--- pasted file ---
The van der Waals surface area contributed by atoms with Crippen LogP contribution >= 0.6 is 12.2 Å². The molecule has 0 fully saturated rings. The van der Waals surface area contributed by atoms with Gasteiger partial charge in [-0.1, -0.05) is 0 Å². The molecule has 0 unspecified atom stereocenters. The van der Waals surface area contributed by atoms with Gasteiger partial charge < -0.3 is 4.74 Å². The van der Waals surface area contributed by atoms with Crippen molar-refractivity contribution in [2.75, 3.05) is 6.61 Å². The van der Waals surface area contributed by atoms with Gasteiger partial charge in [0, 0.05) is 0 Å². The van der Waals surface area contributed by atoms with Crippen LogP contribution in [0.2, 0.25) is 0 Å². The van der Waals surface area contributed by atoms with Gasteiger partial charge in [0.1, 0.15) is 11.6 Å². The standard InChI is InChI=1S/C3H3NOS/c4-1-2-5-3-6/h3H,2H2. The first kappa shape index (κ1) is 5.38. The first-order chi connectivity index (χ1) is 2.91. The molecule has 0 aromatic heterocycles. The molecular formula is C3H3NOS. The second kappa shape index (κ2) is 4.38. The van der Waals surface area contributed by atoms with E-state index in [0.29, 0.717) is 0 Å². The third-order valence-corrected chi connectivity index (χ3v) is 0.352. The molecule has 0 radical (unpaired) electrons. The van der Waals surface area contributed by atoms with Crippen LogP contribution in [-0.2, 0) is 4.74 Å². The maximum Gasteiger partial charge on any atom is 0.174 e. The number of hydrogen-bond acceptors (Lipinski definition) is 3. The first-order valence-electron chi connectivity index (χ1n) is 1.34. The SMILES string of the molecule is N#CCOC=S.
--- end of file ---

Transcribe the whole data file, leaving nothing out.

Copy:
The van der Waals surface area contributed by atoms with Crippen LogP contribution >= 0.6 is 12.2 Å². The molecule has 0 fully saturated rings. The van der Waals surface area contributed by atoms with Gasteiger partial charge in [-0.1, -0.05) is 0 Å². The molecule has 0 unspecified atom stereocenters. The van der Waals surface area contributed by atoms with Gasteiger partial charge < -0.3 is 4.74 Å². The van der Waals surface area contributed by atoms with Crippen molar-refractivity contribution in [2.75, 3.05) is 6.61 Å². The van der Waals surface area contributed by atoms with Gasteiger partial charge in [0, 0.05) is 0 Å². The van der Waals surface area contributed by atoms with Crippen LogP contribution in [0.2, 0.25) is 0 Å². The van der Waals surface area contributed by atoms with Gasteiger partial charge in [0.1, 0.15) is 11.6 Å². The standard InChI is InChI=1S/C3H3NOS/c4-1-2-5-3-6/h3H,2H2. The first kappa shape index (κ1) is 5.38. The first-order chi connectivity index (χ1) is 2.91. The molecule has 0 aromatic heterocycles. The molecular formula is C3H3NOS. The second kappa shape index (κ2) is 4.38. The van der Waals surface area contributed by atoms with E-state index in [0.29, 0.717) is 0 Å². The third-order valence-corrected chi connectivity index (χ3v) is 0.352. The molecule has 0 radical (unpaired) electrons. The van der Waals surface area contributed by atoms with Crippen LogP contribution in [-0.2, 0) is 4.74 Å². The maximum Gasteiger partial charge on any atom is 0.174 e. The number of hydrogen-bond acceptors (Lipinski definition) is 3. The first-order valence-electron chi connectivity index (χ1n) is 1.34. The SMILES string of the molecule is N#CCOC=S.